Blog. Some companies have begun to exploiting that individuals have become transparent due to constant tracking of our online behaviour. They feed us with offers and prices, which are more to their own advantage than their customers’. Tools for digital self-defense help individuals not only with privacy and data control but also ‘bargaining’ better prices.
Recently I needed at place to stay in Tokyo, and via hotels.com (ususally I prefer to buy directly from the hotels, but most here were in Japanese) I found a good double room for 11,000 DKR (€1470) for nine nights. Then I switched to another browser, put my VPN on, location Germany, and found exactly the same hotel for nine nights for just under 9,000 DKR (€1200). I bought immediately and was told in German that I had now booked and paid for our hotel in Tokyo. Here’s the reservation number.
For years we’ve known about “price discrimination“, as many in the EU tend to call it, or “price differentiation”, as many in the US call it. But this was the first time I really experienced it so clear. Thus, digital self-defense – that is tools for privacy – is not just a matter of controlling one’s own data, but also a matter of “negotiating” at better prices.
Websites, who offer digital products and services, often have different prices depending on what they know about us. If you haven’t blocked cookies with a cookie- or adblocker, and then check the website a second or third time, often the price will increase automatically. If you are a loyalty customer, the company’s website knows you very well and can adapt to your wishes and needs – both for your benefit but sometimes even more for the benefit of the company. Whether you’re using a PC or Mac can also affect the price.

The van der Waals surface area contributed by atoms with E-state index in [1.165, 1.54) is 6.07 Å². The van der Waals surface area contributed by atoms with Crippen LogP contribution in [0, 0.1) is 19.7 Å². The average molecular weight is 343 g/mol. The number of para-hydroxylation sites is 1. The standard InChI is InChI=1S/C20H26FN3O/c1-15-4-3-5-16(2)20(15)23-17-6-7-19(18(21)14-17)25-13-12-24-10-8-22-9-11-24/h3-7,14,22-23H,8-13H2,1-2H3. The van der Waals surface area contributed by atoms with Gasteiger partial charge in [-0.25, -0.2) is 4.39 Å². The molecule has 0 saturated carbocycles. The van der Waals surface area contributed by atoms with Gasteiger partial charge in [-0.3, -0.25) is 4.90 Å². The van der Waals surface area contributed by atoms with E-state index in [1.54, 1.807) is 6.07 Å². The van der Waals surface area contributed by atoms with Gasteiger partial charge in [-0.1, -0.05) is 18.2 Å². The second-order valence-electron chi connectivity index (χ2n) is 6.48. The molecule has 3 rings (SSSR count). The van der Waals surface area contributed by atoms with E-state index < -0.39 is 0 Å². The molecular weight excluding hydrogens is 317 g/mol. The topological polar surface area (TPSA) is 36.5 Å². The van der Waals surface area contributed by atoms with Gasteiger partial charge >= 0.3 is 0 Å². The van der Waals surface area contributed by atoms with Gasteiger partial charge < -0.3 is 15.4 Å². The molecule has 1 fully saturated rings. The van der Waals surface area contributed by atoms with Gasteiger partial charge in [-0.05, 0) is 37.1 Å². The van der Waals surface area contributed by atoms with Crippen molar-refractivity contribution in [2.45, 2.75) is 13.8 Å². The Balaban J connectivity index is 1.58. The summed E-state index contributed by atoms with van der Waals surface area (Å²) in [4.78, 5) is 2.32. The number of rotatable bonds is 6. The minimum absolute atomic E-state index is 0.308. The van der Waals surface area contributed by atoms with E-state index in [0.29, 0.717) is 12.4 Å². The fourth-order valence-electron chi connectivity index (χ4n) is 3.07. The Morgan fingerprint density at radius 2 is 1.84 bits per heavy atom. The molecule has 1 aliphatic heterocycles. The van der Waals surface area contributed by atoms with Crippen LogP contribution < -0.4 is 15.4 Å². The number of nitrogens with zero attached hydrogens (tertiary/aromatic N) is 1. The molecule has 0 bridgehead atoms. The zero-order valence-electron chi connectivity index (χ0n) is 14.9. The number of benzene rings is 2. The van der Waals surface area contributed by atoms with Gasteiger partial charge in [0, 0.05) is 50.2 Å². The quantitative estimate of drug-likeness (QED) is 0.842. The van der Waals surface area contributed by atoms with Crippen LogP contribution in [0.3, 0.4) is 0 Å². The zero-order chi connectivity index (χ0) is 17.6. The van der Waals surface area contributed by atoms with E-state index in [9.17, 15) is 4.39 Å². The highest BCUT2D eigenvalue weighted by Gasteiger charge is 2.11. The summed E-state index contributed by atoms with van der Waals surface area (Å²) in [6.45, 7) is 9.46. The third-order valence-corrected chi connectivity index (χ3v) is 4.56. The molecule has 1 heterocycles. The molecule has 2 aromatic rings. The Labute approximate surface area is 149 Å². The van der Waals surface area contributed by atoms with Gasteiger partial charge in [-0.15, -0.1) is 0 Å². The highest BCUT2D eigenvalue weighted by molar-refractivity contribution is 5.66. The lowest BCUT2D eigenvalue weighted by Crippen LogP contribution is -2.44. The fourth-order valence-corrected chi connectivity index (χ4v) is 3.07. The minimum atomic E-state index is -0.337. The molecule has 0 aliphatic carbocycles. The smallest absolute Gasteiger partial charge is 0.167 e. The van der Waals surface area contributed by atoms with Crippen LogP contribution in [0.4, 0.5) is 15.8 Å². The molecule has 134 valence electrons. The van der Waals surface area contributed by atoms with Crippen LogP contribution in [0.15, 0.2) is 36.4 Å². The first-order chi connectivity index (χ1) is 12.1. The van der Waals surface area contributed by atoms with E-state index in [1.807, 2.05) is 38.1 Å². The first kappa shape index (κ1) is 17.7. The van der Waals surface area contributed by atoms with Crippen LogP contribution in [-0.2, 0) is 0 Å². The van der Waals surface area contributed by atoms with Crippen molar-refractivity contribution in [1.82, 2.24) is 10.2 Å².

The so-called IP addresses – that is, your physical location – are also used to set prices. According to the EU Commission, which has documented price discrimination, it is illegal. But it still happens, which my example clearly shows. At the same time, Brussels Airlines has begun to block users who uses VPN (often of security reasons), so they cannot buy their cheaper flights in countries. Via Twitter Brussels Airlines says they do it for our safety – rather than being honest and say that we should not be able to exploit their price differentials.
When you buy products that are physically delivered to the country you reside in, many sites, including TomTom.com selling fitness trackers, prevent you from buying it at a cheaper price in another country than the delivery address.
How to do it
It is always a good idea to check prices in other countries before purchasing from your own country. You can do it for free via the Norwegian browser Opera. Download it from Opera.com, go into settings and then enter ‘personal data settings’ and scroll down to VPN and activate it. Then try to put it on e.g. Germany and see if you can get cheaper prices. This is often the case, since Germany has much lower VAT than Denmark and other Nordic countries. When you buy a digital product, there’s nothing to stop you from buying from a website that you think your are in Germany.
You can also purchase a VPN-service that you can install on all your gadgets. There are many good services, but I would go for one with its headquarters in Europe. And then you should check which servers they have. For example, if you travel a lot and want to see DR or BBC, then you need to purchase a VPN service with a server in Denmark or the UK. If you live in Denmark and want to access Israeli sites that are location-based, buy a VPN service with servers in Israel.
• F-secure.com (Finnish)
• Ipredator.se (Swedish)
• IBVPN.com (Romanian) many servers
• Earthvpn.com (Cypriot) – many servers